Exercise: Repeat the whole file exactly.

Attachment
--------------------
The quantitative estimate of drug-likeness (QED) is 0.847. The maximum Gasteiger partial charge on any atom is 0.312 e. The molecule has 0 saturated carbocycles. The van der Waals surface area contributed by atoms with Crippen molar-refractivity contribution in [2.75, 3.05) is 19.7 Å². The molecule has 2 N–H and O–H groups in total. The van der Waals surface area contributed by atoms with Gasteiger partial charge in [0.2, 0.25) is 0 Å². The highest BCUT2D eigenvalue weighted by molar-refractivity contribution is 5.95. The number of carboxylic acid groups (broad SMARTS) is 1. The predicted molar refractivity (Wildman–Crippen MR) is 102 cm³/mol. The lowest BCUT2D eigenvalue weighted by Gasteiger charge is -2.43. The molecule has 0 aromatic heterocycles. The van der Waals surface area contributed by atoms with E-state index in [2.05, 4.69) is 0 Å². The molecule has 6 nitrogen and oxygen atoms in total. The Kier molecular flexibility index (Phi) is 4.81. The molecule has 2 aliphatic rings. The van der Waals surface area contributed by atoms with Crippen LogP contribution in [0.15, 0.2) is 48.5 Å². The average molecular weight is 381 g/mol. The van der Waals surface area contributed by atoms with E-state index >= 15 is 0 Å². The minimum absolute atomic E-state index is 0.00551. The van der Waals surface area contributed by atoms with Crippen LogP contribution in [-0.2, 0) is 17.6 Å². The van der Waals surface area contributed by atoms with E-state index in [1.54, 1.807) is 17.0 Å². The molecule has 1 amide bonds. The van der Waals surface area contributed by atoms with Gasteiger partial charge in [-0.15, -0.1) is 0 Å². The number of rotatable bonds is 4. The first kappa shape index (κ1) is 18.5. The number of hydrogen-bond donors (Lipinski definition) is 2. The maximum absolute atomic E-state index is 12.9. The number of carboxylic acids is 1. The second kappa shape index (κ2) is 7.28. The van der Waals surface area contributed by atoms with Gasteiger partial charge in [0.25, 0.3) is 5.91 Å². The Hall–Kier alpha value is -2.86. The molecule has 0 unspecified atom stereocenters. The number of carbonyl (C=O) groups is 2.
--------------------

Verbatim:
The quantitative estimate of drug-likeness (QED) is 0.847. The maximum Gasteiger partial charge on any atom is 0.312 e. The molecule has 0 saturated carbocycles. The van der Waals surface area contributed by atoms with Crippen molar-refractivity contribution in [2.75, 3.05) is 19.7 Å². The molecule has 2 N–H and O–H groups in total. The van der Waals surface area contributed by atoms with Gasteiger partial charge in [0.2, 0.25) is 0 Å². The highest BCUT2D eigenvalue weighted by molar-refractivity contribution is 5.95. The number of carboxylic acid groups (broad SMARTS) is 1. The predicted molar refractivity (Wildman–Crippen MR) is 102 cm³/mol. The lowest BCUT2D eigenvalue weighted by Gasteiger charge is -2.43. The molecule has 0 aromatic heterocycles. The van der Waals surface area contributed by atoms with E-state index in [2.05, 4.69) is 0 Å². The molecule has 6 nitrogen and oxygen atoms in total. The Kier molecular flexibility index (Phi) is 4.81. The molecule has 2 aliphatic rings. The van der Waals surface area contributed by atoms with Crippen LogP contribution in [0.15, 0.2) is 48.5 Å². The average molecular weight is 381 g/mol. The van der Waals surface area contributed by atoms with E-state index >= 15 is 0 Å². The minimum absolute atomic E-state index is 0.00551. The van der Waals surface area contributed by atoms with Crippen LogP contribution in [-0.2, 0) is 17.6 Å². The van der Waals surface area contributed by atoms with E-state index in [1.54, 1.807) is 17.0 Å². The molecule has 1 amide bonds. The van der Waals surface area contributed by atoms with Gasteiger partial charge in [-0.15, -0.1) is 0 Å². The number of rotatable bonds is 4. The first kappa shape index (κ1) is 18.5. The number of hydrogen-bond donors (Lipinski definition) is 2. The maximum absolute atomic E-state index is 12.9. The number of carboxylic acids is 1. The second kappa shape index (κ2) is 7.28. The van der Waals surface area contributed by atoms with Gasteiger partial charge in [0.25, 0.3) is 5.91 Å². The Hall–Kier alpha value is -2.86. The molecule has 0 unspecified atom stereocenters. The number of carbonyl (C=O) groups is 2.